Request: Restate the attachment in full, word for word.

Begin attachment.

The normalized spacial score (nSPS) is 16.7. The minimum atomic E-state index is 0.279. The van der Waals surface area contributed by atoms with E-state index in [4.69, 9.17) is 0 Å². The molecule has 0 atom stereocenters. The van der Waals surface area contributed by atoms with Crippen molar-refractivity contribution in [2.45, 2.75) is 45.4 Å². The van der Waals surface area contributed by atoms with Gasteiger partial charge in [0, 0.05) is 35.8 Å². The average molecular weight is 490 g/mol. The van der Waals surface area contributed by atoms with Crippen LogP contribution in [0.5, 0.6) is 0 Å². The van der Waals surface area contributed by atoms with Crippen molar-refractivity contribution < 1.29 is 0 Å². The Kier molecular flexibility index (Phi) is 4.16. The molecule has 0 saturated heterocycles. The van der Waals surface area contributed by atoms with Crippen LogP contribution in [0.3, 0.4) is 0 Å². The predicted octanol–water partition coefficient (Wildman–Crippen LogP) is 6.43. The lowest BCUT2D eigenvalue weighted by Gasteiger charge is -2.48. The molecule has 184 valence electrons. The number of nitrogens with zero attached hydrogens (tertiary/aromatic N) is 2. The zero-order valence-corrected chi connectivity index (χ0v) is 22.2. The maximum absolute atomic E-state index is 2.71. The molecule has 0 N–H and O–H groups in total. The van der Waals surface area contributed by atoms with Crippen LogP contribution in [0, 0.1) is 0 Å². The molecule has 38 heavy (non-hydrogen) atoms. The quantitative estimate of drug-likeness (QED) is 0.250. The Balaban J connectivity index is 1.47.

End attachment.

The normalized spacial score (nSPS) is 16.7. The minimum atomic E-state index is 0.279. The van der Waals surface area contributed by atoms with E-state index in [4.69, 9.17) is 0 Å². The molecule has 0 atom stereocenters. The van der Waals surface area contributed by atoms with Crippen molar-refractivity contribution in [2.45, 2.75) is 45.4 Å². The van der Waals surface area contributed by atoms with Gasteiger partial charge in [0, 0.05) is 35.8 Å². The average molecular weight is 490 g/mol. The van der Waals surface area contributed by atoms with Crippen LogP contribution in [0.5, 0.6) is 0 Å². The van der Waals surface area contributed by atoms with Crippen molar-refractivity contribution < 1.29 is 0 Å². The Kier molecular flexibility index (Phi) is 4.16. The molecule has 0 saturated heterocycles. The van der Waals surface area contributed by atoms with Crippen LogP contribution in [0.3, 0.4) is 0 Å². The predicted octanol–water partition coefficient (Wildman–Crippen LogP) is 6.43. The lowest BCUT2D eigenvalue weighted by Gasteiger charge is -2.48. The molecule has 184 valence electrons. The number of nitrogens with zero attached hydrogens (tertiary/aromatic N) is 2. The zero-order valence-corrected chi connectivity index (χ0v) is 22.2. The maximum absolute atomic E-state index is 2.71. The molecule has 0 N–H and O–H groups in total. The van der Waals surface area contributed by atoms with Crippen LogP contribution in [0, 0.1) is 0 Å². The molecule has 38 heavy (non-hydrogen) atoms. The quantitative estimate of drug-likeness (QED) is 0.250. The Balaban J connectivity index is 1.47.